New polling shows that nearly eight of every 10 voters in North Carolina want medical marijuana legalized.
According to the Meredith College poll, a large majority of North Carolinians (78%) support the passage of a bill to legalize medical marijuana, with only 18% opposed.
“A majority of every demographic group in the state, even those that self-identify as the most conservative residents, support such legislation”, states the poll.
North Carolina is one of just 10 states that have not legalized any form of medical marijuana. In March of last year, the North Carolina Senate voted 36 to 10 to pass a medical marijuana bill that was filed by Senator Bill Rabon along with a bipartisan coalition of 12 cosponsors.
The “Compassionate Care Act” would allow patients with a “debilitating medical condition” such as cancer, epilepsy, Parkinson’s disease, multiple sclerosis and post-traumatic stress disorder to possess and consume medical marijuana if they receive a recommendation from a licensed physician. The measure would estabush a system of licensed medical marijuana dispensaries allowed to sell the product to patients.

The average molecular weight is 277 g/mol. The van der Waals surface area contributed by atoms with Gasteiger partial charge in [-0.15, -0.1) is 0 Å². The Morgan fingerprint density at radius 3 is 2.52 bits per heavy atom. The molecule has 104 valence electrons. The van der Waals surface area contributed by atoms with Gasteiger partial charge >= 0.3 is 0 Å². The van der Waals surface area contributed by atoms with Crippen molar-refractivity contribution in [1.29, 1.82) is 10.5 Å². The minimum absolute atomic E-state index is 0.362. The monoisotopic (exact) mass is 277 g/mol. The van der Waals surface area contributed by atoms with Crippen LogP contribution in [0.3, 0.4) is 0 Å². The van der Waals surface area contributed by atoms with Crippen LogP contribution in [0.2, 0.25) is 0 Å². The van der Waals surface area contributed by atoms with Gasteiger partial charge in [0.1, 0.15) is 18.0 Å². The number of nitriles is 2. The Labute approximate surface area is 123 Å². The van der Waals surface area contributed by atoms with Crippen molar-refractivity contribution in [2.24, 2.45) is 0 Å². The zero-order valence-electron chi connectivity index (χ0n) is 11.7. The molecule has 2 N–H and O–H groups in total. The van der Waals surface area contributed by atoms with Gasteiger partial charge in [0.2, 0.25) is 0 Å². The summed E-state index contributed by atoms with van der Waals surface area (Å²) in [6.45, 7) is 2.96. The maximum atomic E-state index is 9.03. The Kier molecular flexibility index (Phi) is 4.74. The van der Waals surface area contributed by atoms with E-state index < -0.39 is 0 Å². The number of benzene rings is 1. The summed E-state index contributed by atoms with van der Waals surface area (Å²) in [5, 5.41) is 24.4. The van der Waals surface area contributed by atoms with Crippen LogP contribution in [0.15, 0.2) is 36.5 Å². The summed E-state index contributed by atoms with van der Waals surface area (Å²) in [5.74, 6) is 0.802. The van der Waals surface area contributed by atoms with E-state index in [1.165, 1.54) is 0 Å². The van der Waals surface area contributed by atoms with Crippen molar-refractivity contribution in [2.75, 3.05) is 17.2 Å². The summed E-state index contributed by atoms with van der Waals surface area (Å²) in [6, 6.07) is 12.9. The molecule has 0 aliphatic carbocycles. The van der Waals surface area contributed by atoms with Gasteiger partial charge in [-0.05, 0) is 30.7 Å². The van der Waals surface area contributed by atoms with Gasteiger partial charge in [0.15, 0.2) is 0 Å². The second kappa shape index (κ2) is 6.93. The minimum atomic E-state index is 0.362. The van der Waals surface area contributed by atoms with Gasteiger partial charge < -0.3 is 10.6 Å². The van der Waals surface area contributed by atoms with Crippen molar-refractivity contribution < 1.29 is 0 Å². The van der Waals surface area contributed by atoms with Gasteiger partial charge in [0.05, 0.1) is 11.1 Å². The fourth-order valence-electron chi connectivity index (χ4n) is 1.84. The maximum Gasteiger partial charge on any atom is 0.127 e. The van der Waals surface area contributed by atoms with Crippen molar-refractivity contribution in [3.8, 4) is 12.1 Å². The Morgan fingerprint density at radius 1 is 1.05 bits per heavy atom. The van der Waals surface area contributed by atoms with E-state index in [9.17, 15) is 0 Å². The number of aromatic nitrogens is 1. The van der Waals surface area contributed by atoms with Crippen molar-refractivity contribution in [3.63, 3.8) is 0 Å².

Although the House of Representatives did not vote on the bill prior to the end of the legislative session, proponents of the issue are hoping the chamber will consider it during this year’s session.
The Meredith College poll had 760 participants polled between January 26 and 31. The survey has a margin of error of +/-3.5%.